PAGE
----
Fruit Kuchen


This is a simple and delicious treat for breakfast or a lite supper meal.  A fun plant-based take on an old German family recipe and easy to make.  Initially the directions are lengthy so you can understand the process, but after that it is not difficult.  We’ve made plum, peach, apricot, prune, apple, blueberry, strawberry, cherry, pear, and combinations of fruit.  There has never been one that we did not thoroughly enjoy.  So read through the process and give it a try!  Sometimes I get the crust thinner as in the slice below, and sometimes thicker but it doesn’t seem to make much difference when it is done.  The  cashew sour cream on this site works really well and freezes nicely so it is available to quickly make this recipe.



This is a yeast raised dough, but not picky like a bread dough would be.  It is a simple matter to mix the wet ingredients and yeast together .  As pictured below, the yeast needs to foam and then it is ready to quickly stir into the combined flours to form a very soft dough.

It is best with a little less flour than I used below, but it worked fine, just a little harder to pull together without kneading, which you do not want to do.

If the dough is very soft, a disk can be formed by hand on the counter and then spread in the plate with your fingers.  Since this was dryer, I rolled it with a rolling pin.  You do need a good dusting of flour as your roll or form so it doesn’t stick to the counter. The top should be smooth for applying the date sugar.   I would have gladly shown you the “perfect” dough, but the point is that you really can’t miss.   I prefer it to be softer, but if it is stiffer like we have here, it will just need a little more time to rise, which is an important step for any yeast-raised dough.

It bakes for only 9 minutes and then you turn it out onto a cooling rack.  Once it is completely cooled you can cover tightly and freeze, or proceed with the final steps.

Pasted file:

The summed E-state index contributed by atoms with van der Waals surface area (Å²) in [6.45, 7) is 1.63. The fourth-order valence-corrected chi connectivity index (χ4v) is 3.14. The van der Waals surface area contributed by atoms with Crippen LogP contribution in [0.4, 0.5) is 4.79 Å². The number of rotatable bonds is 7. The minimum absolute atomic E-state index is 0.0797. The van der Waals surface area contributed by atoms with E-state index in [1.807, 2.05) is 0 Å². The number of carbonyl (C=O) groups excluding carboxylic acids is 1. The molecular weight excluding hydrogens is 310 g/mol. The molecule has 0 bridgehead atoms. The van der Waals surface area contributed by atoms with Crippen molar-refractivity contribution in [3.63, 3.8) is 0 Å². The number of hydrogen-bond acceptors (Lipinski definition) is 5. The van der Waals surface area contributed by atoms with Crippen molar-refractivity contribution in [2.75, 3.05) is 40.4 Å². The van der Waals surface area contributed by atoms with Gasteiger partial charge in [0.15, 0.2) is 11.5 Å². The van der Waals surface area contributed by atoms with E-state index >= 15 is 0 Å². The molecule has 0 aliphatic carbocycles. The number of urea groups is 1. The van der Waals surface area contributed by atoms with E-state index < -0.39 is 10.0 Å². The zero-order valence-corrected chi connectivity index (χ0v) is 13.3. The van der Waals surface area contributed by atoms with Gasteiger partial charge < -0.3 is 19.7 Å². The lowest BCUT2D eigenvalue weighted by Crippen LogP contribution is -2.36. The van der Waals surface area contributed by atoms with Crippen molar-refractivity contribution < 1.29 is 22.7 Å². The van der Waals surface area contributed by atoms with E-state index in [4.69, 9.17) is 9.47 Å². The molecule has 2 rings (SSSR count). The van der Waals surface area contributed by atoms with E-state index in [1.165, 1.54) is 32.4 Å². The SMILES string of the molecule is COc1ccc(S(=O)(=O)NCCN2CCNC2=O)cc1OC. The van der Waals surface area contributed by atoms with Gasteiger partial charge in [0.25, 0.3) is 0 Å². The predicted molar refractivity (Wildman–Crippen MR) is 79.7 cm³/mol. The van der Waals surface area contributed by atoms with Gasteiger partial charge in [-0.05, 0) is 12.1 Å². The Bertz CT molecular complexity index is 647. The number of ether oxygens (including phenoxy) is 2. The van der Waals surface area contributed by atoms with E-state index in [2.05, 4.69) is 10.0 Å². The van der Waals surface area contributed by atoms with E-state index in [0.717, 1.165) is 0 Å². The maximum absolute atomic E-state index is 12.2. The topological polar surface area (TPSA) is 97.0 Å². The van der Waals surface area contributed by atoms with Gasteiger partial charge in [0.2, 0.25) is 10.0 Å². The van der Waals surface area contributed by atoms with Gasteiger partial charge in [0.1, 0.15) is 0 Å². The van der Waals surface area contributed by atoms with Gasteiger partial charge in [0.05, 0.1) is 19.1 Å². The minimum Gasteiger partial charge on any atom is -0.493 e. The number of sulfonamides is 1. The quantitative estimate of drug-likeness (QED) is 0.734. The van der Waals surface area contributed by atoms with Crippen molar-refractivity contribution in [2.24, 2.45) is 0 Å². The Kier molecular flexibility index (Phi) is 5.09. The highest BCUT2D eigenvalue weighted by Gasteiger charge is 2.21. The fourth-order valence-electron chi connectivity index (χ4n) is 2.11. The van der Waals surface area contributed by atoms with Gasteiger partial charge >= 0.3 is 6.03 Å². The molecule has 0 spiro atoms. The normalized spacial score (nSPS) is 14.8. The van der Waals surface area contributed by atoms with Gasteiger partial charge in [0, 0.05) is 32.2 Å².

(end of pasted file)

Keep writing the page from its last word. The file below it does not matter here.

The next step is the date sugar.  Measure it into the center of the dough and spread out to the edges with the back of a spoon.


Sometimes I do little small pies like the one pictured below.  I can half the dough to fit and do two different kinds.

Lay the fruit on the date sugar, sprinkle lightly with any seasonings you may be using.

Dust with flour– more if you have very wet fruit.

Drizzle on the prepared sour cream and sprinkle on the additional date sugar, getting them as even as possible.  Now it is ready for the oven and its final bake.


We had a lot of delicious plums this season as you will note their prevalence in the photos.  I never photographed the pear, apricot or prune.

Apple Plum

Peach Plum

Peach Blueberry




Fruit Kuchen

Yield: 8 pieces, one 10-inch kuchen
Prep Time: 20-30 minutes
Cook Time: 25-30 minutes
Passive Time: 20-30 minutes for raising crust



1 1/2 tbsp honey or liquid sweetener

2 tbsp applesauce

1/4 cup non-dairy milk

1/4 tsp almond extract

1 scant tsp dry baking yeast

2 tbsp almond flour – press lightly to measure

1/2 cup whole-wheat pastry flour* – stir flour and spoon into measure, level off top

1/2 cup white whole-wheat flour – stir flour and spoon into measure, level off top.

1/2 scant tsp salt


Topping Ingredients:

Ripe, very sweet fresh fruit i.e., peaches, blueberries, plums, apricots, strawberries, cherries, apples**